73.6 acres | The rolling farm and woodland In Union Township provide scenic vistas and open space. This conservation easement is along the Kittatinny Ridge, a migration flyway in spring and fall for thousands of hawks and eagles and millions of songbirds. The area has been officially designated by Audubon as the state’s largest “Important Bird Area.” The Herr property contains a small, unnamed waterway, riparian areas, and wildlife habitat with a sustainable forestry program in place. Bobcat, bear, deer, turtles, and fox are just some of the wildlife that depend on the Herr property.
Conrad Property (2002)
152 acres | This farm in Swatara Township includes a three-quarter mile stretch of woodland along the Swatara Creek, a tributary of the Susquehanna River. Remnants of the historic Union Canal are visible on the opposite bank of the creek. The property includes black birch, sugar maple and white oak, and managed tracts of thousands of black walnut and pin oak trees which were planted with the long-term intent of reforesting and selective harvesting. Trial plantings of American Chestnut and four ponds also diversify the property.
Brian Keck (2009)
21.446 acres | The Keck property in North Annville Township is bordered by a wooded lot with an unnamed stream that is a tributary to the Quittapahilla Creek. Protection of this tract has made neighboring lands eligible for preservation by creating larger contiguous areas of agricultural land.
Izaak Walton League (2012)
36.96 acres | This property, located along the Swatara Creek in Union Township, encompasses a wildlife preserve granted to the League in 1949 by Elizabeth Weidman to honor the memory of her great-great grandfather, Lt. John Weidman, who fought in the Revolutionary War under General George Washington. The preservation of the land was an initiative of the League and helps to further protect the integrity of the Kittatinny Ridge.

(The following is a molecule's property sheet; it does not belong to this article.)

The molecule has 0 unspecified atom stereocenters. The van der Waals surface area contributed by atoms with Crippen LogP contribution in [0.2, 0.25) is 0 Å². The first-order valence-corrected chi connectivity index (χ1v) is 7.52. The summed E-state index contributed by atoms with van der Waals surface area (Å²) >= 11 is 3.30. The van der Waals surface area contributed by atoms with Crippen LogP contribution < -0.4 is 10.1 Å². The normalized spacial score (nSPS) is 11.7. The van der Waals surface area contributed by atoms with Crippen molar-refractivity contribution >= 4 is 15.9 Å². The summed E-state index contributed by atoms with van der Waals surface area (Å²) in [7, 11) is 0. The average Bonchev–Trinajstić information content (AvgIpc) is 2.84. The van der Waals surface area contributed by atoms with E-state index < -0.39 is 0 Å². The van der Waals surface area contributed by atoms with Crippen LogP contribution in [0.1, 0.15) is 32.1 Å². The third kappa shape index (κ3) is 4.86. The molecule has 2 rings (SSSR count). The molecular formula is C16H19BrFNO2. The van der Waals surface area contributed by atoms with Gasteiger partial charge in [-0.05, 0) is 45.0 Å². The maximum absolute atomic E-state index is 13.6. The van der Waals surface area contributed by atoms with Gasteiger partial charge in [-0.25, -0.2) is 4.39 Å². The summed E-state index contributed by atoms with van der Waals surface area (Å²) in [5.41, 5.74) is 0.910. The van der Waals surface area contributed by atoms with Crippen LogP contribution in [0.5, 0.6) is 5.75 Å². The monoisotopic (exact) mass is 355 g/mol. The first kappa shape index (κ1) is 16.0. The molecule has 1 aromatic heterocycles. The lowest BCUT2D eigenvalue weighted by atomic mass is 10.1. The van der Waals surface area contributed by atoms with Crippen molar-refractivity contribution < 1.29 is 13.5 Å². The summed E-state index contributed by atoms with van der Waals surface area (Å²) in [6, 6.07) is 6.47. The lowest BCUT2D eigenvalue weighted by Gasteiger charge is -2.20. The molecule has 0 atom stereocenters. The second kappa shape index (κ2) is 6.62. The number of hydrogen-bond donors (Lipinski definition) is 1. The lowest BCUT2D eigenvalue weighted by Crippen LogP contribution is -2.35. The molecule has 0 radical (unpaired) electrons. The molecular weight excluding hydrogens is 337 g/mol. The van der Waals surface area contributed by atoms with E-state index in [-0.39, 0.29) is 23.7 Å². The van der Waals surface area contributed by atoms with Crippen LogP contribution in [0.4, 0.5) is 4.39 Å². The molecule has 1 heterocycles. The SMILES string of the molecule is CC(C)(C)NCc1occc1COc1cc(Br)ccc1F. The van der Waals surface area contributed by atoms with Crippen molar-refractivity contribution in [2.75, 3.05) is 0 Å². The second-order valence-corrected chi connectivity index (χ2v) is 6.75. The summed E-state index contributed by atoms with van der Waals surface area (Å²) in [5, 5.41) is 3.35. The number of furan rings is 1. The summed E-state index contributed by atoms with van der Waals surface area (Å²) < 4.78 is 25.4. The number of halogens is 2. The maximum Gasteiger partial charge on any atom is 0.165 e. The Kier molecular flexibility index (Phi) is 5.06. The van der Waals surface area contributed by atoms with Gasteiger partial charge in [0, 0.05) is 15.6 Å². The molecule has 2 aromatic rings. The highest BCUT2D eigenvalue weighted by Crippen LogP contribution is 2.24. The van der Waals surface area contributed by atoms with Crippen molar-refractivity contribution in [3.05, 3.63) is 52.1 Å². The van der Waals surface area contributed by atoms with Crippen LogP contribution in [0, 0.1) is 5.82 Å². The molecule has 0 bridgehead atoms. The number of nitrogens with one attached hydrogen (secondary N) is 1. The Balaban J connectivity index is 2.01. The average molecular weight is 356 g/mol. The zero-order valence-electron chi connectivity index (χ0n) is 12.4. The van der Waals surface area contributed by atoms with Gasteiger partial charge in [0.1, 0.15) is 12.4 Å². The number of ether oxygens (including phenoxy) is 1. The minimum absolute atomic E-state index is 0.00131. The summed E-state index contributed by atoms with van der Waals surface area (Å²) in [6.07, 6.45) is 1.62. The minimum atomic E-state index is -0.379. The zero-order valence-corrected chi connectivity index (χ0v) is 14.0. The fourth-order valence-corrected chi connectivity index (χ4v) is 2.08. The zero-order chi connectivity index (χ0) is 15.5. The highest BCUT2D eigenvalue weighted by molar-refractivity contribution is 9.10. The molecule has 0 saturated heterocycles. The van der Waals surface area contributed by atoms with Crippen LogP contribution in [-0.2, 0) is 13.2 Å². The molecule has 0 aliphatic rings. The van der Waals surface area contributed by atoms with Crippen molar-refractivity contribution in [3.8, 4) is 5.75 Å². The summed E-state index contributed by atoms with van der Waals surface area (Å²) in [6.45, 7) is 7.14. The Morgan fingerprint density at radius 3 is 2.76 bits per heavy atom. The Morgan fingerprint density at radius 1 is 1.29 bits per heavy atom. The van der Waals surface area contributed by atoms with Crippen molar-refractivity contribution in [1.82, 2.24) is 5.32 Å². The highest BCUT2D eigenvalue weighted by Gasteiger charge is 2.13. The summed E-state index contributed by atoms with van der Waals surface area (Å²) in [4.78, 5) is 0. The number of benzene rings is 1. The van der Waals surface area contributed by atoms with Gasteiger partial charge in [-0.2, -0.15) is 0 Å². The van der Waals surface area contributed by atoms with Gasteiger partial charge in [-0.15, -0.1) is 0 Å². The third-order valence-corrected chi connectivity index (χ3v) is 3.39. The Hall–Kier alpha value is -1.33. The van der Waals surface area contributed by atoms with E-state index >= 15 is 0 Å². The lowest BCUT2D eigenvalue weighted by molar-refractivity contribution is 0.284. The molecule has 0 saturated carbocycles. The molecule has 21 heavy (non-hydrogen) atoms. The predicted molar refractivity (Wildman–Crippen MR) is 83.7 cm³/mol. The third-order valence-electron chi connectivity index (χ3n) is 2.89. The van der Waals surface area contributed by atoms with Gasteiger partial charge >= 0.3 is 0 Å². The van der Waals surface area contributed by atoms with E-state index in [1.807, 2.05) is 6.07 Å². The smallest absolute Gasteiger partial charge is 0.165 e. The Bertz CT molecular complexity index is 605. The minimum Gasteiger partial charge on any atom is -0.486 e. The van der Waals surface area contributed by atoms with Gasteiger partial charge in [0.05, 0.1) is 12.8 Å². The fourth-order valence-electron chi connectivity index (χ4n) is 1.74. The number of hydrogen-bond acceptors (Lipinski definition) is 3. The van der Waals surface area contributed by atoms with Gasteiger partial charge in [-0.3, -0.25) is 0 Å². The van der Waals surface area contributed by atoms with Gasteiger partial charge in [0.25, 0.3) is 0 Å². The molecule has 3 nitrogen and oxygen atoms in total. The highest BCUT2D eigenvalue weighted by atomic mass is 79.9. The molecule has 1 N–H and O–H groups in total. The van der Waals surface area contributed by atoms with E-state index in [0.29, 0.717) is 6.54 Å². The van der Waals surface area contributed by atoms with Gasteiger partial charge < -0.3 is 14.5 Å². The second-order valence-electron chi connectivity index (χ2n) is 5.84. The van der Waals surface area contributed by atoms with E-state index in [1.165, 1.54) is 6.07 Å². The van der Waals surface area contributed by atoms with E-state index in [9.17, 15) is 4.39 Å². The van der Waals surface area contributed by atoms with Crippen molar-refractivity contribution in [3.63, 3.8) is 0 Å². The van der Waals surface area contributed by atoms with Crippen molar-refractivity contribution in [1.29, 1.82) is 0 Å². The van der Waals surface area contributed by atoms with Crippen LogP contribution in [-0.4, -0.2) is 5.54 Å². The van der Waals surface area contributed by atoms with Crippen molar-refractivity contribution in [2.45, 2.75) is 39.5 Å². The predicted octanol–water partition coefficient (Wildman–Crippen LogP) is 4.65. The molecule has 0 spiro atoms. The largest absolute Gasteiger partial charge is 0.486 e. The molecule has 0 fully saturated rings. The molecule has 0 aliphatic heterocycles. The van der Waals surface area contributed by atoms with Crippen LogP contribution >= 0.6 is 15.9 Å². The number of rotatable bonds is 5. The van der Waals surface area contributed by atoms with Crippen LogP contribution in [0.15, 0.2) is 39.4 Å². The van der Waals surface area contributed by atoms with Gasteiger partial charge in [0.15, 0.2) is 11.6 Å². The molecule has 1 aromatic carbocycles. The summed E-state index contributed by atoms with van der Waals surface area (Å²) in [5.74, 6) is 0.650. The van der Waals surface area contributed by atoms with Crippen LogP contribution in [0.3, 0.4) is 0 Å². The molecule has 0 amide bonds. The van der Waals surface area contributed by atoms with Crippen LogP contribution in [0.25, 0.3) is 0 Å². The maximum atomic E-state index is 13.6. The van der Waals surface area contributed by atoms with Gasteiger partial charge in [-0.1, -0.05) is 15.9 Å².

Charles and Jean Henry (2013)
122.26 acres | This well maintained working farm in West Cornwall Township was preserved in the spring of 2013. The farm includes a lovely 1830’s farmhouse as well as various other farm buildings. The agricultural lands are contiguous with a farm previously preserved through the county ag program and the wooded portion is part of a much larger forested area that provides habitat for a wide variety of plants and animals
Clair Wagner, Clair Wagner II and Wanda Morgan (Clair’s daughter) (2013)
294.07 acres | The Wagner property lies within the Lebanon Valley, in the northern end of Lebanon County. It contains a significant amount of forest and is adjacent to State Game Lands 211 and Swatara State Park. This property helps to further the mission of the Lebanon Valley Conservancy by protecting several hundred acres of healthy forest, which is adjacent to lands that are already protected by the Pennsylvania Game Commission and lies within the high priority northern tier of the county. The property is in close proximity to the Kittatinny Ridge, which has been designated as a globally significant travel corridor for migratory birds. The forested slopes protect the headwaters of several streams, including at least one native trout stream. There are several agricultural fields, offering open space and scenic views from the adjacent public roads, as well as buffers to streams and a pond. This project protects lands that lie within the focus areas of several organizations, including Audubon PA, The Kittatinny Ridge Coalition, The Highlands Coalition, and The Nature Conservancy. This property is also in close proximity to Fort Indiantown Gap Macrosite, which was identified in the 2003 Lebanon County Natural Areas Inventory as a top priority natural area in Lebanon County. While there have not been any federally listed species documented on this property, it is situated close to several sites where listed species have been documented, including The Fort Indiantown Gap Macrosite, Swatara State Park, and Swatara Hillside Forest, where a small population of Blackseed Needlegrass is currently the only extant record in Pennsylvania. In addition, the rural integrity of this property was under potential threat of development by the expansion of an adjacent amusement park.